How a star becomes a black hole
/ The Daily Orange
Some of the most interesting work in astronomy and astrophysics focuses around black holes and how they form. Most stars are small enough that when they run out of fuel, they almost fizzle out and form what is known as a white dwarf. But a select few of those stars, significantly heavier than our sun, are so massive that they eventually cannot support themselves and completely collapse into a black hole.
This week, scientists and citizens around the globe have the once-in-a-lifetime opportunity to see one of these black holes form, because Donald Trump may finally be imploding.
The Trump campaign’s ability to survive — and seemingly thrive — in the face of their candidate’s inability to not offend major demographics amounts to a bigger mystery than the Bermuda triangle. However, a video obtained by The Washington Post on Friday may be what finally sinks the unsinkable ship.
The piece contains Trump caught on a hot microphone speaking with Billy Bush of Access Hollywood about a married woman he once made sexual advances toward. He is heard saying things such as “I did try and f*ck her. She was married.” and “When you’re a star, they let you do it.”
The first thing that must be pointed out is that what Trump discusses in this tape is not “locker room talk” as some have suggested, it is sexual assault. The Justice Department defines sexual assault as “any type of sexual contact or behavior that occurs without the explicit consent of the recipient” and the behavior that Trump describes clearly falls under that umbrella.
The fact that Donald Trump said these things well before running for public office serves as little consolation. It wouldn’t matter if he said all of these things from the privacy of his home or from the steps of the U.S. Capitol building. Someone who expresses anything resembling such horrific, derogatory thoughts should be disqualified from voting, let alone from being voted for.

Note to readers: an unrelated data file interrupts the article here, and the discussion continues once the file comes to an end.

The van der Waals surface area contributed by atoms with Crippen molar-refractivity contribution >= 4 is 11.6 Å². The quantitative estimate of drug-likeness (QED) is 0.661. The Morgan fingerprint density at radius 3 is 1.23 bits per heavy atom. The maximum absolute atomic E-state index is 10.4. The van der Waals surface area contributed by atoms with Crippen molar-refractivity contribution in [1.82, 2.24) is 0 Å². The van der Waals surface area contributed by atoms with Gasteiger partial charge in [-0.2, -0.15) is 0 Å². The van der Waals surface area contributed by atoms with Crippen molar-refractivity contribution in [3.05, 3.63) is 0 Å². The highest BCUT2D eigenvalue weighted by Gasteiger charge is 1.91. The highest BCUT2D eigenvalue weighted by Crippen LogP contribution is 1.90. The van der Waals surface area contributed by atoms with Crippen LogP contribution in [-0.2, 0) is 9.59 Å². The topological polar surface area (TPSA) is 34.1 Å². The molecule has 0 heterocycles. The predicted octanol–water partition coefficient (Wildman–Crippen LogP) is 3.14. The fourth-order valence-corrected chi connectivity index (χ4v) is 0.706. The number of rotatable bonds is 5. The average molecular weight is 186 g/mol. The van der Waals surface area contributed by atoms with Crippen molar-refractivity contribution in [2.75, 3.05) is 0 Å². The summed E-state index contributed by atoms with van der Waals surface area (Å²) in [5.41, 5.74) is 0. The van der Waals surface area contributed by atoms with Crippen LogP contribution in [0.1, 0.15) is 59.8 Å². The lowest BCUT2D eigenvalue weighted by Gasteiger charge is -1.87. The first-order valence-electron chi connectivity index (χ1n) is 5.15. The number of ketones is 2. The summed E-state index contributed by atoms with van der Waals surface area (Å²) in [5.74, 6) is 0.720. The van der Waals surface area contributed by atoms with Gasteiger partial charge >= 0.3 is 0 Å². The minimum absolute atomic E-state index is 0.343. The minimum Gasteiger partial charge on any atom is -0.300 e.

These individuals must go further and say they will not be voting for Trump, regardless of the effect on their party’s chance at the White House. Any Republican that does this and shows they are willing to put the well-being of their country ahead of their party will be looked upon much more kindly by history.
For over a year, now pundits across the political spectrum have speculated as to which, if any, comment by Trump would finally lose him enough support to sink his candidacy. It wasn’t when he said John McCain wasn’t a hero because he was captured in Vietnam, nor when he called Mexican immigrants racists. He didn’t lose much support when he mocked a reporter with a disability, nor when he suggested Muslim Americans were celebrating on 9/11.
Unfortunately, it is unlikely end of the Trump campaign this time either. He already said on Saturday there is no way he would quit the race, telling the Post “I’d never withdraw. I’ve never withdrawn in my life.”
Even more frustrating, if were to be removed from the Republican ticket — willingly or by force — it isn’t clear if there is enough time to replace him on most ballots. Early voting has already begun in many state, and absentee ballots are already out. The name Donald J. Trump appears on millions of pieces of paper across the country and buyer’s remorse may never have been more real.
Many Trump supports are so committed to their candidate that nothing could change their minds, not even this. Trump’s endless stream of vulgarity, mistaken for spurning political correctness, attracts a large portion of the American populous others would rather not admit exists. As we barrel towards Nov. 8 and what lies beyond, however, I cannot help but think, or maybe hope, that Trump and the racism, misogyny and generally disgusting rhetoric that he spews my finally be collapsing in on itself in one final vitriolic fireball.
Cole Jermyn is a sophomore environmental resource engineering major and economics minor at SUNY-ESF. He can be reached at email@example.com and followed on Twitter @Cjermyn8.
Published on October 8, 2016 at 4:01 pm